South Carolina primary 2020: When is it, how does it work, how many delegates?

Former Vice President Joe Biden still holds a lead in the upcoming South Carolina primary, but the lead he once enjoyed has shrunk dramatically in recent weeks.

Biden, who has said he considers Saturday’s primary a “firewall” for his campaign, blames his drop in the polls on billionaire Tom Steyer.

Steyer has spent a reported $10 million in the state on TV ads and digital ads on Facebook and YouTube.

“What’s happening is you have Steyer spending hundreds of millions, tens of thousands of dollars, millions of dollars, out campaigning there,” Biden said Sunday on CBS News’ “Face the Nation.”

Biden went on to say he assumed Steyer’s spending was "part of the reason why those numbers are down."

"But I don't know," he said.

Steyer’s rise in polls has qualified him to participate in Tuesday’s Democratic debate.

Vermont Sen. Bernie Sanders won the Nevada caucuses on Saturday afternoon, followed by Biden with 21% and former South Bend, Indiana, Mayor Pete Buttigieg with 14%.

Here’s what you need to know about the South Carolina primary.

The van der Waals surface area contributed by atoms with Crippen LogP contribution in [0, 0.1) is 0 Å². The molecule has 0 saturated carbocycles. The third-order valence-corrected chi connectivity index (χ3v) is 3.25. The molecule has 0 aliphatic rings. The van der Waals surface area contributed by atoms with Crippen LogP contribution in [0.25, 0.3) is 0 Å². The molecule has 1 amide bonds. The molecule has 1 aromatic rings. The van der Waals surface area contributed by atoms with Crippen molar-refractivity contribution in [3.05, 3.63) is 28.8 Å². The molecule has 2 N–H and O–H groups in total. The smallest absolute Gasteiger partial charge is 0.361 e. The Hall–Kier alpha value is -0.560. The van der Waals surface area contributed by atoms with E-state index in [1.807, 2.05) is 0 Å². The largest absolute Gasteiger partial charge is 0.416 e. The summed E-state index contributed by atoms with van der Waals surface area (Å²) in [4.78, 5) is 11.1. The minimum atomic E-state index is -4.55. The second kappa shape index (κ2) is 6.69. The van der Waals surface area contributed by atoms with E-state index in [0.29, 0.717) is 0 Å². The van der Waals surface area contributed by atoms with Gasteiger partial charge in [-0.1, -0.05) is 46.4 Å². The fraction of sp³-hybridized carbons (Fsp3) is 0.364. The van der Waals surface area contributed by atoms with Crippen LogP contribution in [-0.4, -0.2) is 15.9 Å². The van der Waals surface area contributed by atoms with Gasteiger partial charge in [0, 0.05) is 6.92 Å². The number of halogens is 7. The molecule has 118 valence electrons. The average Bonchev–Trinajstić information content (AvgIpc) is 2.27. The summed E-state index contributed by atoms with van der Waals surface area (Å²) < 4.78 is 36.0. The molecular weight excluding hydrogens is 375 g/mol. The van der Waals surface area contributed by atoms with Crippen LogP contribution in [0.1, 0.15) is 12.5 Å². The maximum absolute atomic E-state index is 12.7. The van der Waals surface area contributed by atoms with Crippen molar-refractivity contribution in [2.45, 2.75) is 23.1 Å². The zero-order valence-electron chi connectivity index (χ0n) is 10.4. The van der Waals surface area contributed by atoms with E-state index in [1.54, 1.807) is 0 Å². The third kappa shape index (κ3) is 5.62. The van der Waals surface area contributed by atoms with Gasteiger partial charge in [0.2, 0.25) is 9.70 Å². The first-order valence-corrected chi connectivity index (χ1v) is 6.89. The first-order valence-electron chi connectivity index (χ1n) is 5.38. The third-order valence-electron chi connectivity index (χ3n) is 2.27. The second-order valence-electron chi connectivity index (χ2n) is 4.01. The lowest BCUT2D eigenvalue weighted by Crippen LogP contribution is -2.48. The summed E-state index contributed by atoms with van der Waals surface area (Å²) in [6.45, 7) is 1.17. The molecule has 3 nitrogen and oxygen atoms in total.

When does the South Carolina primary take place:

Voters in South Carolina will go to the polls on Saturday.

Who can vote:

South Carolina has an open primary system. That means that anyone registered to vote may cast a ballot in either party's primary.

What time do the polls open:

The polls open at 7 a.m. ET and close at 7 p.m. ET.

How many delegates:

The Democrats will be awarding 63 delegates on Saturday. Fifty-four of those delegates are pledged to the winner of the primary.

The other nine are unpledged delegates, or superdelegates.

Who is ahead in the polls:

Biden leads in all major polls, but not by as much as he once did. Both Sanders and Steyer have cut into Biden’s lead. According to the Real Clear Politics average of polls, Biden is ahead by 3 points in the state at 24.5%. Sanders follows with 21.5 percent and Steyer has 16.5 percent.

Following are Buttigieg at 10.8%, Massachusetts Sen. Elizabeth Warren at 9.5%, Minnesota Sen. Amy Klobuchar at 6.5% and Hawaii Rep. Tulsi Gabbard at 1.8%.

Former New York City Mayor Michael Bloomberg is not on the ballot in South Carolina.

What about Republicans:

The South Carolina Republican Party's executive committee decided not to hold a 2020 Republican presidential primary.

The 50 Republican delegates will go to President Donald Trump.